BILLINGS – Speaking directly to Montana law enforcement during an appearance Friday in Billings, U.S. Attorney General said America is experiencing the deadliest drug crisis in American history.
"There can be no doubt really that this is the deadliest drug crisis in our nation’s history. We had a lot of drugs in the 70s and 80s but nothing like the death-dealing drugs we have today," said Sessions. "Approximately 64,000 people died in 2016 of overdose deaths and that represents the largest cause of death for Americans age 50 or below."
Sessions spoke to members of local, state and federal law enforcement about the nation’s growing drug issue, and focused on Montana.
"Meth violations in this state rose by more than 400 percent between 2010 and 2015," said Sessions. "Meanwhile, heroin violations increased 1,500 percent."
Sessions provided three examples of drug-related deaths in Montana, including the death of 13-month-old Kenzley Olson who was beaten to death in Poplar by a woman who was high on meth.
"That includes Natalie Dietrich, a student at Montana State, who was given a synthetic opioid at a concert in Bozeman," said Sessions. "She was an economics student, she had a promising life ahead of her. But now that’s a future we will never see."
Sessions said much of drug issue is found on the reservations.
"According to one report, Native Americans had the highest drug overdose death rates of all in 2015," said Sessions.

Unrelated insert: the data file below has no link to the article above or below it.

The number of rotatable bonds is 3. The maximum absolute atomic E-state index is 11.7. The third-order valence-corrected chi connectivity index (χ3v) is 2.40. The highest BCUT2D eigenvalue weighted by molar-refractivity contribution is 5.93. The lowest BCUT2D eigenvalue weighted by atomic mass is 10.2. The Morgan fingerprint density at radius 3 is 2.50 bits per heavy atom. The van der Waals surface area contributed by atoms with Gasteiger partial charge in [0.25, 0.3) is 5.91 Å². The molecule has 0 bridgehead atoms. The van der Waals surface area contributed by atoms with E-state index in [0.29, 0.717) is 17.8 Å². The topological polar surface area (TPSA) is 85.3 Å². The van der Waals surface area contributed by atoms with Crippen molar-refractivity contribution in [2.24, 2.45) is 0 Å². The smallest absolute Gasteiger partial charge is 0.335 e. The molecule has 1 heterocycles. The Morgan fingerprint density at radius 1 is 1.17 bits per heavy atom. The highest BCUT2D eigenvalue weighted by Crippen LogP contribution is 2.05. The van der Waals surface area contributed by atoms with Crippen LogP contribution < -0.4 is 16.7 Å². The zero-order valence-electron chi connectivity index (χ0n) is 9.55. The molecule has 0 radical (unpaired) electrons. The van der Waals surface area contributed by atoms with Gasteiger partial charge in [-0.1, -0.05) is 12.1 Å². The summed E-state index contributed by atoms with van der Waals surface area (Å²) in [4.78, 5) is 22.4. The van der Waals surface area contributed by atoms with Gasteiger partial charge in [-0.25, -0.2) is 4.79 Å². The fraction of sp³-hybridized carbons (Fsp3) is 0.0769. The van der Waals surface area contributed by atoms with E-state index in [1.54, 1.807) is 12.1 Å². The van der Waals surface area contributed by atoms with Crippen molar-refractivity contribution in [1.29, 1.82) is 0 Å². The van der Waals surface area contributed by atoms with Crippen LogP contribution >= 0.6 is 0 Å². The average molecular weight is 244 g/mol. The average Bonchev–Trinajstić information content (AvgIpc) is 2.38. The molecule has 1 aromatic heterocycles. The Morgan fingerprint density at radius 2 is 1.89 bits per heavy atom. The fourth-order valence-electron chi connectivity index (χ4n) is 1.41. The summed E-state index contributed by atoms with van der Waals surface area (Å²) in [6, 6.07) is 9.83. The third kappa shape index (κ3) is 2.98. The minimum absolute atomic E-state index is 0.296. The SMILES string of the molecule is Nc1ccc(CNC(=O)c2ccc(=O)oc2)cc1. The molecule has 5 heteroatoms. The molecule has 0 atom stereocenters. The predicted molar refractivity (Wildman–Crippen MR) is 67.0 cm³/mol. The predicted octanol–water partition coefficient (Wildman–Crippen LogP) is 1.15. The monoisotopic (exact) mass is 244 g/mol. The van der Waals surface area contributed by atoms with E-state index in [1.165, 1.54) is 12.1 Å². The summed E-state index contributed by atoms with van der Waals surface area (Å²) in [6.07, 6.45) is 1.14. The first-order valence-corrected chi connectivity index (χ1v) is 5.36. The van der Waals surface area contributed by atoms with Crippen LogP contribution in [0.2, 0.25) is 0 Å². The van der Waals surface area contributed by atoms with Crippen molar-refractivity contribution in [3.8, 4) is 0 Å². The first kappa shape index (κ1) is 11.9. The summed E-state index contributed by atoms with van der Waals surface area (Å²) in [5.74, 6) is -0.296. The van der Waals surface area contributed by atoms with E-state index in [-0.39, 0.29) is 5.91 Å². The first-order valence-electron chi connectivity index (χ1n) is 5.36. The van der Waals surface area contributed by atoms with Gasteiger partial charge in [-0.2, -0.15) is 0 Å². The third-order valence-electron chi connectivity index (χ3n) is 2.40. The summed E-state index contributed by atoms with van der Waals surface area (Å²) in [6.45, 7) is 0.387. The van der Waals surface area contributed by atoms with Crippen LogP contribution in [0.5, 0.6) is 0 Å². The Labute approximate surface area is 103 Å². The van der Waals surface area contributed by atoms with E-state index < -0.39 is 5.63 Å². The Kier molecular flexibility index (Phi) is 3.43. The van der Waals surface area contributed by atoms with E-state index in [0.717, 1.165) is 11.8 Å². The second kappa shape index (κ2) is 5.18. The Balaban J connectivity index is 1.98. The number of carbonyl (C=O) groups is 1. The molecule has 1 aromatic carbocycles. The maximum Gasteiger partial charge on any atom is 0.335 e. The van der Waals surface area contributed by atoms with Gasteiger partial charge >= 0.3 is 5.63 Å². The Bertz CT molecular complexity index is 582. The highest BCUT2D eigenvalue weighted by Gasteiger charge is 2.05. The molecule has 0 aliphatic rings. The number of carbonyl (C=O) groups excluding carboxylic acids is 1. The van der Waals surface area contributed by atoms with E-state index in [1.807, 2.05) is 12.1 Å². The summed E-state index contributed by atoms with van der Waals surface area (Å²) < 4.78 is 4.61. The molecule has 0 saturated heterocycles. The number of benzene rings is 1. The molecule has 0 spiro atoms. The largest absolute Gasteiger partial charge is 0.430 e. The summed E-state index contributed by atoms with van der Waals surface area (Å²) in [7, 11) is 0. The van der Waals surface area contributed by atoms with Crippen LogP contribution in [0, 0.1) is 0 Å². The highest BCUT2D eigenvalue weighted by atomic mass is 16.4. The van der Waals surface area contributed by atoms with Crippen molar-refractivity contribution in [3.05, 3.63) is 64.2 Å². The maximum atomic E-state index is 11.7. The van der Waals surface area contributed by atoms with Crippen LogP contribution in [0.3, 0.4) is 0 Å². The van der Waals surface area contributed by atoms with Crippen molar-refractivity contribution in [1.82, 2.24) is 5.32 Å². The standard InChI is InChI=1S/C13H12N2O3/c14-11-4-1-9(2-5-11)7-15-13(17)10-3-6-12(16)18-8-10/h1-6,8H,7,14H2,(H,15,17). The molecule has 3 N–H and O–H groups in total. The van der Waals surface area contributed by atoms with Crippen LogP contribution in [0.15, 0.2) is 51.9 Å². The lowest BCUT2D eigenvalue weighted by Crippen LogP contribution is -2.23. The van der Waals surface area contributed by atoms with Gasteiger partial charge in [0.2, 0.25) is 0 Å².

Crow Tribal Chairman AJ Not Afraid, who attended the speech, responded in an interview with Q2 by saying the drug abuse issue on the reservation is directly related to jobs.
"With the reduction in coal, revenue and jobs, it’s kind of a domino effect," said Not Afraid. "And we’re seeing the street peddlers recruit people who are out of a job, we’re seeing the peddlers look forward to helping the unemployed gain an easy buck."
Sessions said the Department of Justice plans to crack down on dealers and doctors, while cutting back opioid prescriptions by a third over the next three years.
"We’re gonna target those doctors, we have a plan to do that, we have a computer system that targets the outliers," said Sessions. "We will not accept that."
Before his visit to Billings, Sessions spoke in North Dakota, where he announced a federal indictment involving an international drug trafficking case would be unsealed.
In that case, four Chinese nationals allegedly trafficked the powerful pain killer Fentanyl in 11 states from Oregon to Ohio to Florida.